Leadership Principles

Officers evaluate their leadership strengths and weaknesses against the 11 Leadership Principles—a list of objectives all officers live by. Because officers lead by example in everything they do, they must strive to be the living embodiment of everything the 11 Leadership Principles stand for. In doing so, officers are better prepared to determine the best course of action for any given situation.

Be technically and tactically proficient

Maintain a high level of competence in your Military Occupational Specialty. Your proficiency will earn the respect of your Marines.

Know yourself and seek self-improvement

Use the leadership traits to evaluate your strengths and weaknesses. An accurate and clear understanding of yourself and a comprehension of group behavior will help you determine the best way to deal with any given situation.

Know your Marines and look out for their welfare

You should know your Marines and how they react to different situations. This knowledge can save lives. Knowledge of your Marines' personalities will enable you, as the leader, to decide how best to employ each Marine.

Keep your Marines informed

Informed Marines perform better and, if knowledgeable of the situation, can carry on without your personal supervision. Providing information can inspire initiative.

Set the example

Set the standards for your Marines by personal example. The Marines in your unit all watch your appearance, attitude, physical fitness and personal example. If your personal standards are high, then you can rightfully demand the same of your Marines.

Ensure the task is understood, supervised and accomplished

Before you can expect your Marines to perform, they need to know what is expected from them. Communicate your instructions in a clear, concise manner, and allow your Marines a chance to ask questions. Check progress periodically to confirm the assigned task is properly accomplished.

Train your Marines as a team

Train your Marines with a purpose and emphasize the essential elements of teamwork and realism. Teach your unit to train, play and operate as a team. Be sure that all Marines know their positions and responsibilities within the team framework.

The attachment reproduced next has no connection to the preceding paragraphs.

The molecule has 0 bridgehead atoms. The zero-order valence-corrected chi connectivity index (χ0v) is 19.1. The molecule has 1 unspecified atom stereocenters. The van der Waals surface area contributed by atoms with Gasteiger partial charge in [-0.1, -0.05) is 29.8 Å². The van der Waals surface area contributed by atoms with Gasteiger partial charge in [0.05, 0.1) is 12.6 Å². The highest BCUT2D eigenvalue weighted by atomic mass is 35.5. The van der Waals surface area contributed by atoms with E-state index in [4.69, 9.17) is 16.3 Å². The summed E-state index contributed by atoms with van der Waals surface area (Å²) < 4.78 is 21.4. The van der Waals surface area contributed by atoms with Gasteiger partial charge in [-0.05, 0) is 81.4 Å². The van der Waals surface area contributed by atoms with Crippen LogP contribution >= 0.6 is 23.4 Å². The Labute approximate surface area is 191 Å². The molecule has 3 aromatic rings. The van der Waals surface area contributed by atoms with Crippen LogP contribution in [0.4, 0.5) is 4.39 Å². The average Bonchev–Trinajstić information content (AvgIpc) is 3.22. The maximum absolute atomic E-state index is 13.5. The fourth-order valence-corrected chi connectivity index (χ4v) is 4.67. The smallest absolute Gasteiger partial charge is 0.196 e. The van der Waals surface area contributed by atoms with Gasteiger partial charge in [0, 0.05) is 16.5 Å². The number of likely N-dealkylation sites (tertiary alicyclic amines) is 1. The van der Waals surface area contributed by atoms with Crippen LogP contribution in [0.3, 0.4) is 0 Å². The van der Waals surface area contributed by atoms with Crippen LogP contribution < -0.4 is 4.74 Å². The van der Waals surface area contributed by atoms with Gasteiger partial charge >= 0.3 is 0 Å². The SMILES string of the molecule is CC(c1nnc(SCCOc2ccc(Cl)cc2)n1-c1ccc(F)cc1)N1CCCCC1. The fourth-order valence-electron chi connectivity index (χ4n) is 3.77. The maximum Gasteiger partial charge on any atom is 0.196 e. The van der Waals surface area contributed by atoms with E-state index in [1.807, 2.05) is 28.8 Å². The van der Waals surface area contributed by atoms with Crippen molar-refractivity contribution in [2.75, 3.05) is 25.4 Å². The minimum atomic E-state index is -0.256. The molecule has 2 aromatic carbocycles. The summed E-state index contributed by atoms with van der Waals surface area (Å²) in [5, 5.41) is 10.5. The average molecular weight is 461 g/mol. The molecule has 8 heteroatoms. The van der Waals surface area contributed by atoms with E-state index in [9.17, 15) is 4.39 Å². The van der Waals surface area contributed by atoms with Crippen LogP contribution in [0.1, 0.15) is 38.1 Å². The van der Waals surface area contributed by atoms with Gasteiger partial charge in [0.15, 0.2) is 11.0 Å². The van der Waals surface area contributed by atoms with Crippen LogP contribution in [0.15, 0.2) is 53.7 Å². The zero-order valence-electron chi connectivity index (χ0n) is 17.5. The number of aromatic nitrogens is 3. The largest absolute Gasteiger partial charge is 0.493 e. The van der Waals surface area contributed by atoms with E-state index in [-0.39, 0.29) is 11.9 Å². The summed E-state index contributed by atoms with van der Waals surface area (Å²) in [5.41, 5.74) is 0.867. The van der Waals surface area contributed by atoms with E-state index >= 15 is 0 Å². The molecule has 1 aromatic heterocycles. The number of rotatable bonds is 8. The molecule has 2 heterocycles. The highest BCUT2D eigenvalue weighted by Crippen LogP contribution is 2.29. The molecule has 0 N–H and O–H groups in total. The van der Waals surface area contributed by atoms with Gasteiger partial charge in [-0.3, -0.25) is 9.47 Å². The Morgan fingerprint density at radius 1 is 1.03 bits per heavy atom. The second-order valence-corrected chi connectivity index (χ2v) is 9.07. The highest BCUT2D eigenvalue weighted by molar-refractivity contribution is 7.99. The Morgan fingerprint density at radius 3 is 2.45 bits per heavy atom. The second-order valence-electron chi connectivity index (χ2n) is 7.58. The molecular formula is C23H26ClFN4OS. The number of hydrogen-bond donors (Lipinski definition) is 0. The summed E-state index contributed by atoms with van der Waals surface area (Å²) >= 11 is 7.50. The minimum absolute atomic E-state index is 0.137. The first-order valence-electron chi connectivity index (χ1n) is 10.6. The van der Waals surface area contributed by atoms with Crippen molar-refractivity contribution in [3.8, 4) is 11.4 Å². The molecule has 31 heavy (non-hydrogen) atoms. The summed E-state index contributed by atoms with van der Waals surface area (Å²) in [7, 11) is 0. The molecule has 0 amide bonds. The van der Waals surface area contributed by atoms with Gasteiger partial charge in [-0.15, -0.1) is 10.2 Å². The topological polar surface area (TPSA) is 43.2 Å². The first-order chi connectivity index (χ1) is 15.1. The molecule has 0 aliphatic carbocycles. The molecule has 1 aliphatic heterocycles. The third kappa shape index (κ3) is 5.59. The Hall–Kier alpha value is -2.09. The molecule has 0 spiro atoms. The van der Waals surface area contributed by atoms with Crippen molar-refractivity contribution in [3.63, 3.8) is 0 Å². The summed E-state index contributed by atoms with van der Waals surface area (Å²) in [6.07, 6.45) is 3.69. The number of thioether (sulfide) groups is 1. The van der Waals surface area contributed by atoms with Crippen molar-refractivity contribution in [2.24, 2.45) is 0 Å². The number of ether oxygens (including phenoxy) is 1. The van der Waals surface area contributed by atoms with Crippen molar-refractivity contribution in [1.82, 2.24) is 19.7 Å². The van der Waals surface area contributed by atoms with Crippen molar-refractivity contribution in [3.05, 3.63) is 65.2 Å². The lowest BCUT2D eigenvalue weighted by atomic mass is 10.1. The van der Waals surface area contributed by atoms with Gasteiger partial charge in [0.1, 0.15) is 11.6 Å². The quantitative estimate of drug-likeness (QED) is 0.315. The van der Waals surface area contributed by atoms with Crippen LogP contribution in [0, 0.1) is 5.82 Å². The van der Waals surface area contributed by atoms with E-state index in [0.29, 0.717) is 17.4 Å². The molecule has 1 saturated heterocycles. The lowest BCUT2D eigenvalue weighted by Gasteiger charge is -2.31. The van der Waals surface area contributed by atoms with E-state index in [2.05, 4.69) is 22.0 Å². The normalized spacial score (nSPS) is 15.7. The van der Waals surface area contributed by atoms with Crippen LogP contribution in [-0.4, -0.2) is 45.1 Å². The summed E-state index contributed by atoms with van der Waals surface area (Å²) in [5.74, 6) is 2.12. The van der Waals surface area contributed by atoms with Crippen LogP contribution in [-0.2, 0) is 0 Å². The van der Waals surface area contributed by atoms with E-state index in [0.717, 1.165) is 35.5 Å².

Make sound and timely decisions

Rapidly estimate a situation and make a sound decision based on that estimation. There's no room for reluctance to make a decision, revise it. Marines respect the leader who corrects mistakes immediately.

Develop a sense of responsibility in your subordinates

Show your Marines you are interested in their welfare by giving them the opportunity for professional development. Assigning tasks and delegating authority promotes mutual confidence and respect between the leader and the team.

Employ your unit in accordance with its capabilities

Successful completion of a task depends upon how well you know your unit's capabilities. Seek out challenging tasks for your unit, but be sure your unit is prepared for and has the ability to successfully complete the mission.

Seek responsibility and take responsibility for your actions

Actively seek out challenging assignments for your professional development. Seeking responsibilities also means that you take the responsibility for your actions. You are responsible for all your unit does or fails to do. Stick by your convictions and be willing to accept justified and constructive criticism.